Sageness in the Canyon Landscape of Prickles, Songbirds, and Sunlight


February 22, 2015

When I am in southern California I take a few hours and walk a canyon. On the backside of two weeks of traveling and meetings, I finally found myself walking a southern California canyon on a Saturday morning. Entering the north-south canyon before sunrise, I hoped to hear the canyon awaken as the sunlight made its way from ridgetop to canyon floor. Also, its being a southern California canyon just outside of Camarillo, I hoped to have it all to myself for a little of a while.

I hiked this same canyon in September. Showing the effects of the ongoing drought, the canyon was dry and brittle. Normally, hiking these canyons in the fall, there are the jewels of prickly pears hidden in the crevasses of northern exposures. Pears make hiking a wonderful taste. This particular canyon has an abundance, ripe for the picking. They also have an abundance of hairlike prickles called glochids, near impossible to see, covering them. Should you pick a pear, the prickles from the fruit detach and leave you with a handful of stickers. You can get around this by lighting a match and burning the prickles off. However, it being a brittle dry fall, it did not seem wise to start any fire, even if it was only a match, so I did without pears.


The pears are long gone now, but on the upside, there has been rain. While the landscape is still in a drought, the canyon plants have taken full advantage of what rain has come and are showing off. Flowers, from those no more than an eighth inch round lying flat to the ground to painting brush, they are at their seductive best. The cactus, though they may have lost their pears, their leaves are plump and full.

I couldn’t miss the sage as I first entered the canyon. Last September, shriveled and dry, it had sucked up into itself to save water. It was not much to look at. A little winter rain and the sage is whispering sweet nothings. Some plants welcoming your nose with two-inch leaves. White sage of California is unlike that back home in the Yakama valley and it was a joy to be with a plant laughing about its unique landscape.


As sunlight moved down the ridge and settled into the canyon, life awakened. Birds sang as hillsides warmed. A heron surprised me as it flew south. Two mallards rose out of the canyon bottom creek. Leaving the canyon bottom I moved up the canyons west ridge. Ridge side flowers opened and smile as sunlight nudged them, while those hidden in the shade kept to themselves.

Reached the ridgetop, I walked its spine. The ridge ended at a knob giving view to all directions. Tractors moved across farmland tucked in northern ridges. A southwest saddle gave way to Pacific water off Point Mugu. Through a northwest saddle traffic busied about on Highway 101. Pearless, I sat with an apple from my pack and watched the low lands come to life. Before long, a few mountain bikers entered the canyon below. Not long afterwards, folk were walking the lower trails.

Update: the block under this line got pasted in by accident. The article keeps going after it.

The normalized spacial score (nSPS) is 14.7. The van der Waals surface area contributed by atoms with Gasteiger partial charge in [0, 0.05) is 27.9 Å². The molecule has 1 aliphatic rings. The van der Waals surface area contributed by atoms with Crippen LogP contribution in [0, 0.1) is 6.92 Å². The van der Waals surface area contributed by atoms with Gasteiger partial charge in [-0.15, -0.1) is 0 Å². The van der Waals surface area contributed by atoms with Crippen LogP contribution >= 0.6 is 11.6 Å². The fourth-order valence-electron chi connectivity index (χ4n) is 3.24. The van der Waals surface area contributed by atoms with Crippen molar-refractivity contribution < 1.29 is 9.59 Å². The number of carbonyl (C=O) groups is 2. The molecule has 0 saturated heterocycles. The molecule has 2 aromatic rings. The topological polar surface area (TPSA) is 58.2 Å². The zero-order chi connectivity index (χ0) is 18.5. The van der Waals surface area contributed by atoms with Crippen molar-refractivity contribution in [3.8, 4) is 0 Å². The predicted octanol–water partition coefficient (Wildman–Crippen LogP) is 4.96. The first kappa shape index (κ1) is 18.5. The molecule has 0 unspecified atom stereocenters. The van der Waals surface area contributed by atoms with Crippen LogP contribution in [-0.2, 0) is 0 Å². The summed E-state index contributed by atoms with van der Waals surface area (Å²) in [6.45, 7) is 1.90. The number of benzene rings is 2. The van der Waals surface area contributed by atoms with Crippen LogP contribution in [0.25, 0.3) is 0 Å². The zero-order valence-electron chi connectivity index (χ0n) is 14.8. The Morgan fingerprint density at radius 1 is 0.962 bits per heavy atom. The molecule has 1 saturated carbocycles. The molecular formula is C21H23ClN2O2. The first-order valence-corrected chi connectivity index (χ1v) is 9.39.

Funny how sound travels and as the canyon woke up so did a din of sound. Leaving the knob, I headed down the ridge. Staying off old trails, I walked through grasses and sage until I reached beaten trails below. I’d been on the trail for a while when a mountain biker passed me heading back to the trailhead. A car had been at the trailhead when I arrived, I guessed it must have been his. One other who wanted the Saturday morning canyon to himself.

Reaching the canyon bottom two Spanish speaking gentlemen walked up the trail. Saying our hellos, we went on our way. Soon afterwards two young teenagers—I guessed family of the two men—looked at the ground as they walked by. Not more than a mile from the trailhead music came from down trail. Three mountain bikers rounded a bend, just ahead, with music glaring—while I have walked by many bikers with earphones, this intrusion upon the canyon was a new experience for me. As they peddled by without a nod, my mind went to a not so healthy place. Soon the music faded behind me and I pulled it together as bird song lifted from of the sage.


  1. Dave,

    I am bicycling through the high grasslands south of Tucson. I can see the cactus all around, but I am confined to the road with all of the distractions of traffic and with little time to experience the world as one does when walking early in the morning. I too am aware of how dry the world is. There has been virtually no evidence of the desert’s resurgence when rain comes and flowers spring to life. A solo ride I took several years ago across the Tohono O’odham reservation west of Tucson was at a time when the desert everywhere was alive with flowers. I appreciated your reflection. Where in Southern California are you?

    Keith Keith Watkins


    1. I am no longer in southern California, but was just south of the Venture area (though in downtown LA earlier in the week). I noticed in your writings you were biking in the southwest again and realize with your note here, I did not spend near enough time to have the “desert fix” I need each year.
      Be well on the roads and enjoy the wind! Dave


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